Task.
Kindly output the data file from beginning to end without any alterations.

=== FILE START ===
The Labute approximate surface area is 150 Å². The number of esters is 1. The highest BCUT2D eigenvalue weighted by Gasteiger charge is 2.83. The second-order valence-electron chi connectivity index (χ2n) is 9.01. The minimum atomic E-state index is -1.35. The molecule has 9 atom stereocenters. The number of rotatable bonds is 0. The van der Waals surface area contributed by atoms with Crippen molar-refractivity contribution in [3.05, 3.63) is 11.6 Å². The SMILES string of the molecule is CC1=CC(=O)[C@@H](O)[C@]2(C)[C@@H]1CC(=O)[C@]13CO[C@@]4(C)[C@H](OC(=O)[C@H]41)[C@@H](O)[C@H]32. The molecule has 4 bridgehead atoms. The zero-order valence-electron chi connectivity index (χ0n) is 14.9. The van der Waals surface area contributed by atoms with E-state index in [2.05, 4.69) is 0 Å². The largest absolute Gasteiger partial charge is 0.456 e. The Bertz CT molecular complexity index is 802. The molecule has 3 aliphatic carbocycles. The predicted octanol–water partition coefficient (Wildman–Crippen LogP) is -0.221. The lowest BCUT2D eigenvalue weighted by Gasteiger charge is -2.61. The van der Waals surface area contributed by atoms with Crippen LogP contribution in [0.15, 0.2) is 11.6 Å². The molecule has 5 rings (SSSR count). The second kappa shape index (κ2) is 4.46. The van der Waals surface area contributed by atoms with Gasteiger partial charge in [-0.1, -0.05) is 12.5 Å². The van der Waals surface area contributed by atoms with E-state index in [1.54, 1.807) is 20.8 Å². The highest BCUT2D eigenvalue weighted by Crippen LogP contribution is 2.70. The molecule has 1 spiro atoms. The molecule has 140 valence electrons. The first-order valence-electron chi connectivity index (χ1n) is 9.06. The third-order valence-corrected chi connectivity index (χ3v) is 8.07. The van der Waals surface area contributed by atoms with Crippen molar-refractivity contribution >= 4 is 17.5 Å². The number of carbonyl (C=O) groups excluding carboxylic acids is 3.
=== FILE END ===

The Labute approximate surface area is 150 Å². The number of esters is 1. The highest BCUT2D eigenvalue weighted by Gasteiger charge is 2.83. The second-order valence-electron chi connectivity index (χ2n) is 9.01. The minimum atomic E-state index is -1.35. The molecule has 9 atom stereocenters. The number of rotatable bonds is 0. The van der Waals surface area contributed by atoms with Crippen molar-refractivity contribution in [3.05, 3.63) is 11.6 Å². The SMILES string of the molecule is CC1=CC(=O)[C@@H](O)[C@]2(C)[C@@H]1CC(=O)[C@]13CO[C@@]4(C)[C@H](OC(=O)[C@H]41)[C@@H](O)[C@H]32. The molecule has 4 bridgehead atoms. The zero-order valence-electron chi connectivity index (χ0n) is 14.9. The van der Waals surface area contributed by atoms with E-state index in [2.05, 4.69) is 0 Å². The largest absolute Gasteiger partial charge is 0.456 e. The Bertz CT molecular complexity index is 802. The molecule has 3 aliphatic carbocycles. The predicted octanol–water partition coefficient (Wildman–Crippen LogP) is -0.221. The lowest BCUT2D eigenvalue weighted by Gasteiger charge is -2.61. The van der Waals surface area contributed by atoms with Crippen LogP contribution in [0.15, 0.2) is 11.6 Å². The molecule has 5 rings (SSSR count). The second kappa shape index (κ2) is 4.46. The van der Waals surface area contributed by atoms with Gasteiger partial charge in [-0.1, -0.05) is 12.5 Å². The van der Waals surface area contributed by atoms with E-state index in [1.54, 1.807) is 20.8 Å². The highest BCUT2D eigenvalue weighted by Crippen LogP contribution is 2.70. The molecule has 1 spiro atoms. The molecule has 140 valence electrons. The first-order valence-electron chi connectivity index (χ1n) is 9.06. The third-order valence-corrected chi connectivity index (χ3v) is 8.07. The van der Waals surface area contributed by atoms with Crippen molar-refractivity contribution >= 4 is 17.5 Å². The number of carbonyl (C=O) groups excluding carboxylic acids is 3.